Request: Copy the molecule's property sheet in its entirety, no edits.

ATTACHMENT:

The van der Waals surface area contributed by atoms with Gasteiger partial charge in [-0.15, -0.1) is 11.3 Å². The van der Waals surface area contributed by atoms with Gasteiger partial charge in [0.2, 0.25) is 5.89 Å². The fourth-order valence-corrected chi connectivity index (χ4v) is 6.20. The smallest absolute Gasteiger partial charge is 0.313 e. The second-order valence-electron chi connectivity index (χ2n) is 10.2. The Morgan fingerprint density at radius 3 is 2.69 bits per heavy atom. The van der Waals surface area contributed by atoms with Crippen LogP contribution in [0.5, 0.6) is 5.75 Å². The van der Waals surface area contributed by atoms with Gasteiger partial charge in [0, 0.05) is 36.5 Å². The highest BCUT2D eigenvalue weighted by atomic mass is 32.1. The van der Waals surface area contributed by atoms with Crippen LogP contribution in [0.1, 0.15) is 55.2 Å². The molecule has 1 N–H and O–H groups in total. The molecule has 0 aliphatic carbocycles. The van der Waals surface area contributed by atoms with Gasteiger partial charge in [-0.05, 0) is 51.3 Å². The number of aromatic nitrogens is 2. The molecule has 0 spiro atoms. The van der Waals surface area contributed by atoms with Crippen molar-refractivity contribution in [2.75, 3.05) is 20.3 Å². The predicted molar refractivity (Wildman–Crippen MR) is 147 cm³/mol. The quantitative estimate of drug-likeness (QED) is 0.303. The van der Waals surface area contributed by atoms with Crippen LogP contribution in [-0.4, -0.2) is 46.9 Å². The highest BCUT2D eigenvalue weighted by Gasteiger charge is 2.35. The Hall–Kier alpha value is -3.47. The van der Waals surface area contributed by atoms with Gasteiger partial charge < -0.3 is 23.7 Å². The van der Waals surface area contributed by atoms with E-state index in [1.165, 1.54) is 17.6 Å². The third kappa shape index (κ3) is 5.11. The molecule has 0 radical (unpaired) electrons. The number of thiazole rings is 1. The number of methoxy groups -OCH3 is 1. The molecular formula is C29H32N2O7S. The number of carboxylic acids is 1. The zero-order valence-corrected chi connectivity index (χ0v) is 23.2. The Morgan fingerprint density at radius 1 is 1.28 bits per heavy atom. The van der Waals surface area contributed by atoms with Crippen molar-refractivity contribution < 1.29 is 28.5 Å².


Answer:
The van der Waals surface area contributed by atoms with Gasteiger partial charge in [-0.15, -0.1) is 11.3 Å². The van der Waals surface area contributed by atoms with Gasteiger partial charge in [0.2, 0.25) is 5.89 Å². The fourth-order valence-corrected chi connectivity index (χ4v) is 6.20. The smallest absolute Gasteiger partial charge is 0.313 e. The second-order valence-electron chi connectivity index (χ2n) is 10.2. The Morgan fingerprint density at radius 3 is 2.69 bits per heavy atom. The van der Waals surface area contributed by atoms with Crippen LogP contribution in [0.5, 0.6) is 5.75 Å². The van der Waals surface area contributed by atoms with Gasteiger partial charge in [0, 0.05) is 36.5 Å². The highest BCUT2D eigenvalue weighted by atomic mass is 32.1. The van der Waals surface area contributed by atoms with Crippen LogP contribution in [0.1, 0.15) is 55.2 Å². The molecule has 1 N–H and O–H groups in total. The molecule has 0 aliphatic carbocycles. The van der Waals surface area contributed by atoms with Gasteiger partial charge in [-0.05, 0) is 51.3 Å². The number of aromatic nitrogens is 2. The molecule has 0 spiro atoms. The van der Waals surface area contributed by atoms with Crippen molar-refractivity contribution in [2.75, 3.05) is 20.3 Å². The predicted molar refractivity (Wildman–Crippen MR) is 147 cm³/mol. The quantitative estimate of drug-likeness (QED) is 0.303. The van der Waals surface area contributed by atoms with Crippen LogP contribution in [-0.4, -0.2) is 46.9 Å². The highest BCUT2D eigenvalue weighted by Gasteiger charge is 2.35. The Hall–Kier alpha value is -3.47. The van der Waals surface area contributed by atoms with Gasteiger partial charge < -0.3 is 23.7 Å². The van der Waals surface area contributed by atoms with E-state index in [1.165, 1.54) is 17.6 Å². The third kappa shape index (κ3) is 5.11. The molecule has 0 radical (unpaired) electrons. The number of thiazole rings is 1. The number of methoxy groups -OCH3 is 1. The molecular formula is C29H32N2O7S. The number of carboxylic acids is 1. The zero-order valence-corrected chi connectivity index (χ0v) is 23.2. The Morgan fingerprint density at radius 1 is 1.28 bits per heavy atom. The van der Waals surface area contributed by atoms with Crippen molar-refractivity contribution < 1.29 is 28.5 Å².